Next Steps

Some research suggests that financial education is not the key to helping adults make better financial decisions. In an experiment where participants had to allocate $10,000 among four index funds and were paid whatever gains they made, individuals chose high fee funds, paying more attention to average annual returns since inception.4 Even after having the charges laid out, most participants continued to choose high fee funds, despite sensing that they were making a mistake.

Older adults tend to make bad equity loan deals, paying higher interest rates and fees.5 Minor changes in the structure of decisions and marketing affect how adult brains react and the choices individuals make. Regulating how brokers and others describe financial options may help adults make better choices.

Older adults also have more difficulties with memory and other cognitive functions than younger adults do. This is one reason why some older adults have difficulty taking drugs as prescribed. The benefits of automatic enrollment may potentially be extended to health decisions that people make. Chronic conditions such as diabetes, high blood pressure, and high cholesterol are often managed with regular use of medications. Unfortunately, people make bad decisions, such as waiting until they have run out of their prescription drug before requesting a refill. These bad decisions can interfere with proper disease management. Incorporating automatic mechanisms into treatment—for example, home delivery every three months unless the patient actively rejects the option—could improve adherence to drug regimes. The health effects of this type of mechanism should be tested.

Marlene Lee is a senior research associate at the Population Reference Bureau. This article is based on David Laibson’s presentation for the symposium in honor of the 15th anniversary of the National Institute of Aging P-30 Centers on the Economics and Demography of Aging at the Rand Summer Institute on July 8-9, 2009, www.rand.org/labor/aging/rsi/2009/rsi_agenda.html. David Laibson is a professor of economics at Harvard University. Also see: James J. Choi et al., “Reinforcement Learning and Savings Behavior,” Journal of Finance (forthcoming); and Gabriel D. Carroll et al., “Optimal Defaults and Active Decisions,” Quarterly Journal of Economics (forthcoming).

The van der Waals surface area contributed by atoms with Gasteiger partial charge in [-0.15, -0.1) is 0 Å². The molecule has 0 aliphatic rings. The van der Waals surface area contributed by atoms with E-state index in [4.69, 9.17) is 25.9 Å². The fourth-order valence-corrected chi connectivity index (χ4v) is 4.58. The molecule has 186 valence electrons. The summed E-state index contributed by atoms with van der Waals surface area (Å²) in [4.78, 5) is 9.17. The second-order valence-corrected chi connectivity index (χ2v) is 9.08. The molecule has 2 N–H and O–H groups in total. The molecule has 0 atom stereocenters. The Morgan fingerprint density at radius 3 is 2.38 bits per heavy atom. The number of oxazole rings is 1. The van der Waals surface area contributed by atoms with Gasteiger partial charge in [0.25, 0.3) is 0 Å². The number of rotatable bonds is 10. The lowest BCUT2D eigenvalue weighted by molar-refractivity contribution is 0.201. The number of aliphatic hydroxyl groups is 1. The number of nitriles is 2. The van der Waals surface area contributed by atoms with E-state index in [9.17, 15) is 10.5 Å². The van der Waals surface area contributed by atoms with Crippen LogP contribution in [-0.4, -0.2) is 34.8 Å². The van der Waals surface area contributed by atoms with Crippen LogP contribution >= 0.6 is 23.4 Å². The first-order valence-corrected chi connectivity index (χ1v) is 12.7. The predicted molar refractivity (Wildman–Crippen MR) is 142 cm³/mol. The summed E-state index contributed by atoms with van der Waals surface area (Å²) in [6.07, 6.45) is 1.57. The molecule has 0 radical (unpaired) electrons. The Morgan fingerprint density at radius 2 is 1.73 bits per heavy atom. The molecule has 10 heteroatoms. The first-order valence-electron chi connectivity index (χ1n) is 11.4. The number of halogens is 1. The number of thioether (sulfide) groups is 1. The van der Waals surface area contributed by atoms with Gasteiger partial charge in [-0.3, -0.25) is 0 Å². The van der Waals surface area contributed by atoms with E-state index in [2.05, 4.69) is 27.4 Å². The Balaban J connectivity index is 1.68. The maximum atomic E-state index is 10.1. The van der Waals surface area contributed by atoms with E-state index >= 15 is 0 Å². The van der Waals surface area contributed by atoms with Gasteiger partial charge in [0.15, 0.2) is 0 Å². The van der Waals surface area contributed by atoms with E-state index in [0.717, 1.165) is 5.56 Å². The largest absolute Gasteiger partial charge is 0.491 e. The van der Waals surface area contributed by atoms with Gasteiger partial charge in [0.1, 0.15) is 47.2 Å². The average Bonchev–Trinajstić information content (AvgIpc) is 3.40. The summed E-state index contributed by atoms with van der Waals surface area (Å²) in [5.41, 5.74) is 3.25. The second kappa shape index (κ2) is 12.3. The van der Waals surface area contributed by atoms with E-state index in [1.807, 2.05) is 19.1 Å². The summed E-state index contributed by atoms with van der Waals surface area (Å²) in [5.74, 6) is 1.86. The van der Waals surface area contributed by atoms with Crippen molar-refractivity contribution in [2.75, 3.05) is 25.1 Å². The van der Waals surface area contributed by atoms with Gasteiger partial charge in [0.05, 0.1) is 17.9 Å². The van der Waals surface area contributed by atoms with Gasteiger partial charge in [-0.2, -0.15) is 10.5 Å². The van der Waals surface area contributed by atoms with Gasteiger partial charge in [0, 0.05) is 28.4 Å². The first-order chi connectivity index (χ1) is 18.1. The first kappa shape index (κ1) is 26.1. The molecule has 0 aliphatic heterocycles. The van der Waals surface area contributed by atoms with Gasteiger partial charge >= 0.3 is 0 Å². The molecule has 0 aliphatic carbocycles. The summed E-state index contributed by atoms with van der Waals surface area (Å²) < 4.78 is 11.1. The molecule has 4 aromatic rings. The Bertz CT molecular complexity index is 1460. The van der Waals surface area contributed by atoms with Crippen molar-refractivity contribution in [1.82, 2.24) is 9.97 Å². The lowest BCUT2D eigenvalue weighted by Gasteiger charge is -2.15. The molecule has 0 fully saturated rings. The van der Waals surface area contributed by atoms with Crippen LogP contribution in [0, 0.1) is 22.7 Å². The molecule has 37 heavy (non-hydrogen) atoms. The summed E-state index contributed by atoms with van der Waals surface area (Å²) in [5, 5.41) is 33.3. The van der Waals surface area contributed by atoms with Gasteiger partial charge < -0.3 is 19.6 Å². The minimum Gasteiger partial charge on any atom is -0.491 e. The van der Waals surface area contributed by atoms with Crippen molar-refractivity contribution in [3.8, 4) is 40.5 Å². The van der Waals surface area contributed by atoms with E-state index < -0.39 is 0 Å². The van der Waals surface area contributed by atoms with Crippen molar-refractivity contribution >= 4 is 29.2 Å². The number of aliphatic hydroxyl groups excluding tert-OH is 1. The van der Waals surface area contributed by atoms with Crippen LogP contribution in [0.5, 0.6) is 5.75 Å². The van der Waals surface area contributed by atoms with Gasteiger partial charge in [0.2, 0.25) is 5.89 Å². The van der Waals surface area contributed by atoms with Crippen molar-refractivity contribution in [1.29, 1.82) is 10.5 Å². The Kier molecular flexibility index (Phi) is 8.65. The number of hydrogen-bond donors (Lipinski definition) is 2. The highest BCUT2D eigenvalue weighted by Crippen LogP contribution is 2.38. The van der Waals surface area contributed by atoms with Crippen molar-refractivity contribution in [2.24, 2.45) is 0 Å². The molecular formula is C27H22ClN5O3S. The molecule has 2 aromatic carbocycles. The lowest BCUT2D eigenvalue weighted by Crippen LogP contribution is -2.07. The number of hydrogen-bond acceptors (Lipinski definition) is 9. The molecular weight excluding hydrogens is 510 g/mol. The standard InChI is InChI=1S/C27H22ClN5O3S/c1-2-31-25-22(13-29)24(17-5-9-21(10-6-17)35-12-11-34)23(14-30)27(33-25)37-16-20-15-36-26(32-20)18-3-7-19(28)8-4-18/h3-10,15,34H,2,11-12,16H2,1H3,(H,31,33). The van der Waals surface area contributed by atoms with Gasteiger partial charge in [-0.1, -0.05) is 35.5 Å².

1. Cleusa Ferri et al., “Global Prevalence of Dementia: A Delphi Consensus Study,” The Lancet 17, no. 366 (2005): 2112-17.
  2. Brigitte C. Madrian and Dennis F. Shea, “The Power of Suggestion: Inertia In 401(K) Participation and Savings Behavior,” Quarterly Journal of Economics 116, no. 4 (2001): 1149-87; and James J. Choi et al., “For Better or for Worse: Default Effects and 401(k) Savings Behavior,” in Perspectives on the Economics of Aging (Cambridge, MA: National Bureau of Economic Research, 2004): 81-126.
  3. John Beshears et al., “Simplification and Saving,” NBER Working Papers 12659 (2006).
  4. James J. Choi, David Laibson, and Brigitte C. Madrian, “Why Does the Law of One Price Fail? An Experiment on Index Mutual Funds,” Review of Financial Studies (forthcoming).
  5. Sumit Agarwal et al.,  “The Age of Reason: Financial Decisions Over the Life-Cycle with Implications for Regulation,” Brookings Papers on Economic Activity (Aug. 31, 2009).